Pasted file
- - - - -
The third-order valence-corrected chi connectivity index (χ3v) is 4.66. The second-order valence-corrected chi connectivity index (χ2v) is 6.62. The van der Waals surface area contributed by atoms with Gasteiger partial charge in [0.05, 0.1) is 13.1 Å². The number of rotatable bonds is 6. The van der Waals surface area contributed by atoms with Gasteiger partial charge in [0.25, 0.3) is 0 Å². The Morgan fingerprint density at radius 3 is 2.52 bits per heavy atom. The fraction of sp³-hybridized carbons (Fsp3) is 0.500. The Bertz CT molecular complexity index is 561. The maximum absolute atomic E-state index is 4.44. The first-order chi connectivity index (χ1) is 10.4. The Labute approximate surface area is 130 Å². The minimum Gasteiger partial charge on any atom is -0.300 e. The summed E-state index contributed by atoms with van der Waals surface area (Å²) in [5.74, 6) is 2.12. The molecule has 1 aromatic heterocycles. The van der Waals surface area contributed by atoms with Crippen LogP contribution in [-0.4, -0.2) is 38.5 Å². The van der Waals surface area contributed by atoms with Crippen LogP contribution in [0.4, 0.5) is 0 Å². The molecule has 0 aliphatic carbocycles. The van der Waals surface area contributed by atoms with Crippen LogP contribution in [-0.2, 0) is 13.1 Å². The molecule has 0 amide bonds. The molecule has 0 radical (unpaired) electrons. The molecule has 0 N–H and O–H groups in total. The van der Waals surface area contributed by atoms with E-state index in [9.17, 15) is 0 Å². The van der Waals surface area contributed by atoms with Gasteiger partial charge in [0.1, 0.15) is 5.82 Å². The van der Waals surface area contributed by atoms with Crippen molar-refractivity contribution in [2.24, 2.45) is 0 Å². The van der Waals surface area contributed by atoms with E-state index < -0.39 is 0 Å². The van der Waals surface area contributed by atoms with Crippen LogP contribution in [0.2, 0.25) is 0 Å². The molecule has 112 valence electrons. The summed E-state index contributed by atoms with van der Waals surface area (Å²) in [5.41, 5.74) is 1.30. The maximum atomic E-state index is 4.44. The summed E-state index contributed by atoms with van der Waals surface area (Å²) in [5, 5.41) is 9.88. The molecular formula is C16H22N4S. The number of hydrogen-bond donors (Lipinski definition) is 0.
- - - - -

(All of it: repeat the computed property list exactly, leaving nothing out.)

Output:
The third-order valence-corrected chi connectivity index (χ3v) is 4.66. The second-order valence-corrected chi connectivity index (χ2v) is 6.62. The van der Waals surface area contributed by atoms with Gasteiger partial charge in [0.05, 0.1) is 13.1 Å². The number of rotatable bonds is 6. The van der Waals surface area contributed by atoms with Gasteiger partial charge in [0.25, 0.3) is 0 Å². The Morgan fingerprint density at radius 3 is 2.52 bits per heavy atom. The fraction of sp³-hybridized carbons (Fsp3) is 0.500. The Bertz CT molecular complexity index is 561. The maximum absolute atomic E-state index is 4.44. The first-order chi connectivity index (χ1) is 10.4. The Labute approximate surface area is 130 Å². The minimum Gasteiger partial charge on any atom is -0.300 e. The summed E-state index contributed by atoms with van der Waals surface area (Å²) in [5.74, 6) is 2.12. The molecule has 1 aromatic heterocycles. The van der Waals surface area contributed by atoms with Crippen LogP contribution in [-0.4, -0.2) is 38.5 Å². The van der Waals surface area contributed by atoms with Crippen LogP contribution in [0.4, 0.5) is 0 Å². The molecule has 0 aliphatic carbocycles. The van der Waals surface area contributed by atoms with Crippen LogP contribution in [-0.2, 0) is 13.1 Å². The molecule has 0 amide bonds. The molecule has 0 radical (unpaired) electrons. The molecule has 0 N–H and O–H groups in total. The van der Waals surface area contributed by atoms with E-state index in [9.17, 15) is 0 Å². The van der Waals surface area contributed by atoms with Gasteiger partial charge in [0.1, 0.15) is 5.82 Å². The van der Waals surface area contributed by atoms with Crippen molar-refractivity contribution in [2.24, 2.45) is 0 Å². The van der Waals surface area contributed by atoms with E-state index < -0.39 is 0 Å². The van der Waals surface area contributed by atoms with Crippen LogP contribution in [0.2, 0.25) is 0 Å². The molecule has 112 valence electrons. The summed E-state index contributed by atoms with van der Waals surface area (Å²) in [5.41, 5.74) is 1.30. The maximum atomic E-state index is 4.44. The summed E-state index contributed by atoms with van der Waals surface area (Å²) in [5, 5.41) is 9.88. The molecular formula is C16H22N4S. The number of hydrogen-bond donors (Lipinski definition) is 0.